Sunday, October 17, 2010

Sunday Afternoon Rant against Meggie Mac and M. Dowd

Ever since Meghan McCain started to blab about being a voice for young "conservative" women, I've developed a certain "attitude" towards her. Maybe it's because of her arrogance in feeling like she can speak for all young conservative women. As someone a year old than Meggie Mac, this bothers me a tad I suppose. Maybe it's because she feels that the only way the Republican party can return to prominence is to become more "moderate" and to become a "big tent" party. Maybe it's because her like mannerisms, disposition, and like rhetoric don't necessarily represent as young conservative women classy or articulate. Over the past few weeks, McCain has whined about the media coverage, ironically by writing a Daily Beast about it and spouted nonsense on some Sunday morning show just today. Perhaps the fact that I'm even blogging about her shows that perhaps she holds some relevance in my mind, or perhaps I'm simply ranting because I have a little bit of free time on a Sunday afternoon. What McCain (and often her dad) need to realize is that the reason the Republicans lost prominence is because they became more moderate. Why vote for a moderate, squishy Republican if you can vote for a Democrat? The Republican party does need to force a big tent; they need to articulate how personal liberty, strong national defense,and pro-life values really do reach across all demographic barriers. What's the point in having a big tent if the tent pegs are driven in to squishy ground? The tent is just going to collapse.

Then, there's Maureen Dowd, generally a good source of liberal amusement. Dowd is pouting today in her NYT column about the "mean girls" like Palin, Fiorina, Angle, and O'Donnell who are taking on the liberal eunuchs and women. These are strong women who are taking on the likes of Obama, Boxer, Reid, and the bearded Marxist on the records of the individuals. Apparently, when Boxer disrespected a military man and Pelosi wanted to name a landfill or waste area after President Bush, that was acceptable behavior. I hope that I'm never clouded enough by my political bias to not call a spade a spade. If the likes of my political heroines--Palin, Bachmann, Fiorina, Haley etc--ever cross a line, I hope that I'm able to recognize it and want them to act respectfully. However, at least for the time being, I have not seen that in these ladies. I also haven't seen that kind of objectivity in Dowd.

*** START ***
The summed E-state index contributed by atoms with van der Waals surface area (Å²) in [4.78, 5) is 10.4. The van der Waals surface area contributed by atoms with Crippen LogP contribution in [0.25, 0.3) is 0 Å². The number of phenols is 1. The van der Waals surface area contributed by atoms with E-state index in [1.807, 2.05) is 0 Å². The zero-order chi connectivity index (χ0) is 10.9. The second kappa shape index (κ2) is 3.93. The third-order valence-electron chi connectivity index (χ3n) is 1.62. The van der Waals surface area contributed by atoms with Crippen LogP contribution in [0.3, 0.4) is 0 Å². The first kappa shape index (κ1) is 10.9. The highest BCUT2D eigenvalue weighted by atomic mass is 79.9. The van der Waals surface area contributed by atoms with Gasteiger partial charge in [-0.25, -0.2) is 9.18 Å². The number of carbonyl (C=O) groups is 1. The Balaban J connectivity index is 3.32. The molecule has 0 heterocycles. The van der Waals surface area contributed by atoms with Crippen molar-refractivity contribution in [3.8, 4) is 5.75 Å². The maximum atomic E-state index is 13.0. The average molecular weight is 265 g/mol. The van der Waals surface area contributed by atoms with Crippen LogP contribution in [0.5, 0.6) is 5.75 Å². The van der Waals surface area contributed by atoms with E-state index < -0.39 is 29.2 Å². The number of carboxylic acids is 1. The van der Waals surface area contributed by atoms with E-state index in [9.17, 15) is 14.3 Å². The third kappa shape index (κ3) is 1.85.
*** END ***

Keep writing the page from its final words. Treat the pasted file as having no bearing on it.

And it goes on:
I will say the same thing about pseudoconservative twentysomethings who claim to speak for all young conservatives and "feminist" columnists who try to push that there way of thinking is indeed enlightened thinking that I did about Emily's List's response to Governor Palin's SarahPAC video in a Conservatives4Palin post in August:
For Governor Palin and conservative and independent women throughout America, it's not about being placed in the "women" box of identity politics. For conservative women, it's not about Governor Palin speaking for us; it's about being able to speak for ourselves. This is the kind of worldview that Governor Palin espouses and supports in candidates whom she endorses. It isn't about government dictating to female small business owners how they must run their business or about levying burdensome taxes on them. It's about removing burdensome regulations and taxes that allow these business owners to increase their inventory and their staff--both of which help fuel the economy. This allows these women to speak and act for themselves. It's not about creating more government programs to "provide" for women. It's about creating an environment for women to manage their budgets and their households, and it's about ensuring that the money spent on government programs now isn't going to mortgage the future of these women's children. When Governor Palin wants to advocate for First Amendment rights, she is not about stifling dissenting opinions, but it's about ensuring that a double standard isn't applied, even if the women she is defending has been less than complimentary to her in the past.

Governor Palin hasn't made it her goal to be the voice for women, but in this process, in many ways, she has become just that. She speaks for us because she advocates for women to speak and act for themselves. It is not about placing women or any other demographic group in a certain box, it's about allowing them to speak and act for themselves.

So, again, you ladies don't speak for me. Identity politics are a thing of the past.

Rant done.

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